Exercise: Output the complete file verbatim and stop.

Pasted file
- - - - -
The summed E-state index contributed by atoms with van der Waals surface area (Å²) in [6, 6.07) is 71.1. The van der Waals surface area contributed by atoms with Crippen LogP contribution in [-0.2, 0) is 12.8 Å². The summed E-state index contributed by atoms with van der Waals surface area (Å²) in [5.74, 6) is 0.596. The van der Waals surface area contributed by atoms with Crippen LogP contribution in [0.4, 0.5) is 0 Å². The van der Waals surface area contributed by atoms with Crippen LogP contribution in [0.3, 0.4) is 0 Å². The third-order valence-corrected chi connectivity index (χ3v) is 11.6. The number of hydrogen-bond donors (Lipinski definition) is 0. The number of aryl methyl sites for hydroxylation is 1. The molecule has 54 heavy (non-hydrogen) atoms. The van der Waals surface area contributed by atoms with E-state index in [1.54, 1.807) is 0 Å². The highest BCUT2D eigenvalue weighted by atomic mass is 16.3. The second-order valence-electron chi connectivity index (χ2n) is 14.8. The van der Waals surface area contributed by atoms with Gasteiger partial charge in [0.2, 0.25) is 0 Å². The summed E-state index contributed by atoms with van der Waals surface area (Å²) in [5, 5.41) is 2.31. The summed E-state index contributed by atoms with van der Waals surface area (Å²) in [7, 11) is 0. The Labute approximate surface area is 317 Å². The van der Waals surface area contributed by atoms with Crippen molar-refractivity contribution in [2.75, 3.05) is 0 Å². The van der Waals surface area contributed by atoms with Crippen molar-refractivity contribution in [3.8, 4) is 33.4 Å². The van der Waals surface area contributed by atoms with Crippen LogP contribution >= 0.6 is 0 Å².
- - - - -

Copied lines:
The summed E-state index contributed by atoms with van der Waals surface area (Å²) in [6, 6.07) is 71.1. The van der Waals surface area contributed by atoms with Crippen LogP contribution in [-0.2, 0) is 12.8 Å². The summed E-state index contributed by atoms with van der Waals surface area (Å²) in [5.74, 6) is 0.596. The van der Waals surface area contributed by atoms with Crippen LogP contribution in [0.4, 0.5) is 0 Å². The van der Waals surface area contributed by atoms with Crippen LogP contribution in [0.3, 0.4) is 0 Å². The third-order valence-corrected chi connectivity index (χ3v) is 11.6. The number of hydrogen-bond donors (Lipinski definition) is 0. The number of aryl methyl sites for hydroxylation is 1. The molecule has 54 heavy (non-hydrogen) atoms. The van der Waals surface area contributed by atoms with E-state index in [1.54, 1.807) is 0 Å². The highest BCUT2D eigenvalue weighted by atomic mass is 16.3. The second-order valence-electron chi connectivity index (χ2n) is 14.8. The van der Waals surface area contributed by atoms with Gasteiger partial charge in [0.2, 0.25) is 0 Å². The summed E-state index contributed by atoms with van der Waals surface area (Å²) in [5, 5.41) is 2.31. The summed E-state index contributed by atoms with van der Waals surface area (Å²) in [7, 11) is 0. The Labute approximate surface area is 317 Å². The van der Waals surface area contributed by atoms with Crippen molar-refractivity contribution in [2.75, 3.05) is 0 Å². The van der Waals surface area contributed by atoms with Crippen molar-refractivity contribution in [3.8, 4) is 33.4 Å². The van der Waals surface area contributed by atoms with Crippen LogP contribution >= 0.6 is 0 Å².